In addition to Herrera, honorary degrees also were conferred on Mike and Mary Ellen Fox, dedicated Catholic philanthropists, and Guy Consolmagno, S.J., director of the Vatican Observatory.
Santa Clara University’s undergraduate class of 2017 comprises more than 1,250 students, ranging in age from 20 to 57, with 54 percent women and 46 percent men. During the ceremony, Neil Datar was awarded the Peter-Hans Kolvenbach, S.J. Award; Erik Lars Risa was awarded the Nobili Medal; and Janice Soriano Grandi was awarded the Saint Clare Medal.
A video containing highlights of the address and undergraduate commencement festivities is available here.
Graduate degrees conferred June 16
On Friday evening, June 16, the 870 students who earned advanced degrees in business, engineering, education and counseling psychology, and pastoral ministries celebrated their commencement during a ceremony at Buck Shaw Field. Throughout the evening, advanced degrees were conferred on students from the Leavey School of Business (242); the School of Engineering (324); the School of Education and Counseling Psychology (286); and the College of Arts and Sciences’ Pastoral Ministries program (18).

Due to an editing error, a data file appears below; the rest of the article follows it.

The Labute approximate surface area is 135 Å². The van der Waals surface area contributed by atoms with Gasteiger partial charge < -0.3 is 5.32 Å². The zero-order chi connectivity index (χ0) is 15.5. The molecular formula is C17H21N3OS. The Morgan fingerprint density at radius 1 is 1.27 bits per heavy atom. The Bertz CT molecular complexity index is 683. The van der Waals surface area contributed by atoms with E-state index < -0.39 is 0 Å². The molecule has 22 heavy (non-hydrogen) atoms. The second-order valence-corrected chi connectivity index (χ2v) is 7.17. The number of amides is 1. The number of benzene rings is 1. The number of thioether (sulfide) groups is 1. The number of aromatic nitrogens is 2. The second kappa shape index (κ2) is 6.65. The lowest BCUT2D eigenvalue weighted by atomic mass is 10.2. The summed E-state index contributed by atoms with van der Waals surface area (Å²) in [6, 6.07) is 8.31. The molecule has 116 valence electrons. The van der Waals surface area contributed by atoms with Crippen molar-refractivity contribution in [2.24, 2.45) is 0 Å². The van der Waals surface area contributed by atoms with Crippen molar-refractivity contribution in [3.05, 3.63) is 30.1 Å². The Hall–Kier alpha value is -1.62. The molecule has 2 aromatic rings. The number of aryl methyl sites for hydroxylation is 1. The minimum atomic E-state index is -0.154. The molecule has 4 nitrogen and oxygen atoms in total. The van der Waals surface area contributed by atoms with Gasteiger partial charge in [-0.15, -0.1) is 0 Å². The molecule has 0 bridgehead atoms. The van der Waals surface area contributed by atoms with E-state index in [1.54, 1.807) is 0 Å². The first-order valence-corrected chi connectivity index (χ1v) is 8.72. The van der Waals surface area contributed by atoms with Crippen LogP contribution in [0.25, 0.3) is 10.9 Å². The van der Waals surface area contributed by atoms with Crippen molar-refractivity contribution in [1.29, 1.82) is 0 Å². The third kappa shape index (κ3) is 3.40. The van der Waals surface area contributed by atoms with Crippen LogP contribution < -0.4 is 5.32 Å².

Prior to the graduate ceremony, students Suzette Charters, Kenneth Loh, Akshaya Shenoy, and Geetha Vemulapalli were presented with the School of Engineering’s Graduate Academic Excellence in Engineering Awards.
About Santa Clara University
Santa Clara University, a comprehensive Jesuit, Catholic university located 40 miles south of San Francisco in California’s Silicon Valley, offers its more than 9,000 students rigorous undergraduate curricula in arts and sciences, business, and engineering; master’s degrees in business, education, counseling psychology, pastoral ministry, and theology; and law degrees and engineering doctoral degrees. Distinguished nationally by one of the highest graduation rates among all U.S. master’s universities, California’s oldest operating higher-education institution demonstrates faith-inspired values of ethics and social justice. For more information, see www.scu.edu.
Deborah Lohse | SCU Media Communications | email@example.com | 408-554-5121
United States Poet Laureate Juan Felipe Herrera addressing Santa Clara University Class of 2017. Photos by Anil Kapahi.